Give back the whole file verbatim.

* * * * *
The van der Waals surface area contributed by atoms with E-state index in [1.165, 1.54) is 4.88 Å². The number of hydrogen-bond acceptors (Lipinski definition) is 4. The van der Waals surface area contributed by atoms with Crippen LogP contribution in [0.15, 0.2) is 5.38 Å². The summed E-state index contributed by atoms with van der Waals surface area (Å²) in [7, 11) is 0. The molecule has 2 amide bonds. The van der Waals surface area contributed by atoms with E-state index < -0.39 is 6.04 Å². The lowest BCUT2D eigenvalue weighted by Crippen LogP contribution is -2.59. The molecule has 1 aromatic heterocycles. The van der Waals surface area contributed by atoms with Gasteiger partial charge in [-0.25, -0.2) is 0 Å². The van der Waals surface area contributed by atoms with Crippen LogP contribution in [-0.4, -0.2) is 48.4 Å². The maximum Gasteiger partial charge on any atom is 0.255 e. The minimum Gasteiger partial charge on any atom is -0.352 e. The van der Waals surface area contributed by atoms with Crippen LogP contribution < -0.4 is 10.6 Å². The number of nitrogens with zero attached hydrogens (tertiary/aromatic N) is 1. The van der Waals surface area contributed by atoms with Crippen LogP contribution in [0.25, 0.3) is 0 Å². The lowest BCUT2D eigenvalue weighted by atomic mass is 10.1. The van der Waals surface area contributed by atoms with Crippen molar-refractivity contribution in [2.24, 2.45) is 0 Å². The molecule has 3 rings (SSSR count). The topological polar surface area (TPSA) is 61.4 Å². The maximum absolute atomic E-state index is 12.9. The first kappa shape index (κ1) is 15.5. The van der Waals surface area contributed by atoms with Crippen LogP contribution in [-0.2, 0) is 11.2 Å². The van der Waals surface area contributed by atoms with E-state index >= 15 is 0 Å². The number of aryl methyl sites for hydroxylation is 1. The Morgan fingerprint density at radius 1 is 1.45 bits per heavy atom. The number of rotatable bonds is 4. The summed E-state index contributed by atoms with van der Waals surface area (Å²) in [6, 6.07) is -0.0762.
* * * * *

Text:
The van der Waals surface area contributed by atoms with E-state index in [1.165, 1.54) is 4.88 Å². The number of hydrogen-bond acceptors (Lipinski definition) is 4. The van der Waals surface area contributed by atoms with Crippen LogP contribution in [0.15, 0.2) is 5.38 Å². The summed E-state index contributed by atoms with van der Waals surface area (Å²) in [7, 11) is 0. The molecule has 2 amide bonds. The van der Waals surface area contributed by atoms with E-state index < -0.39 is 6.04 Å². The lowest BCUT2D eigenvalue weighted by Crippen LogP contribution is -2.59. The molecule has 1 aromatic heterocycles. The van der Waals surface area contributed by atoms with Gasteiger partial charge in [-0.25, -0.2) is 0 Å². The van der Waals surface area contributed by atoms with Crippen LogP contribution in [-0.4, -0.2) is 48.4 Å². The maximum Gasteiger partial charge on any atom is 0.255 e. The minimum Gasteiger partial charge on any atom is -0.352 e. The van der Waals surface area contributed by atoms with Crippen LogP contribution < -0.4 is 10.6 Å². The number of nitrogens with zero attached hydrogens (tertiary/aromatic N) is 1. The van der Waals surface area contributed by atoms with Crippen LogP contribution in [0.25, 0.3) is 0 Å². The lowest BCUT2D eigenvalue weighted by atomic mass is 10.1. The van der Waals surface area contributed by atoms with Crippen molar-refractivity contribution in [2.24, 2.45) is 0 Å². The molecule has 3 rings (SSSR count). The topological polar surface area (TPSA) is 61.4 Å². The maximum absolute atomic E-state index is 12.9. The first kappa shape index (κ1) is 15.5. The van der Waals surface area contributed by atoms with Crippen LogP contribution in [-0.2, 0) is 11.2 Å². The van der Waals surface area contributed by atoms with E-state index >= 15 is 0 Å². The number of aryl methyl sites for hydroxylation is 1. The Morgan fingerprint density at radius 1 is 1.45 bits per heavy atom. The number of rotatable bonds is 4. The summed E-state index contributed by atoms with van der Waals surface area (Å²) in [6, 6.07) is -0.0762.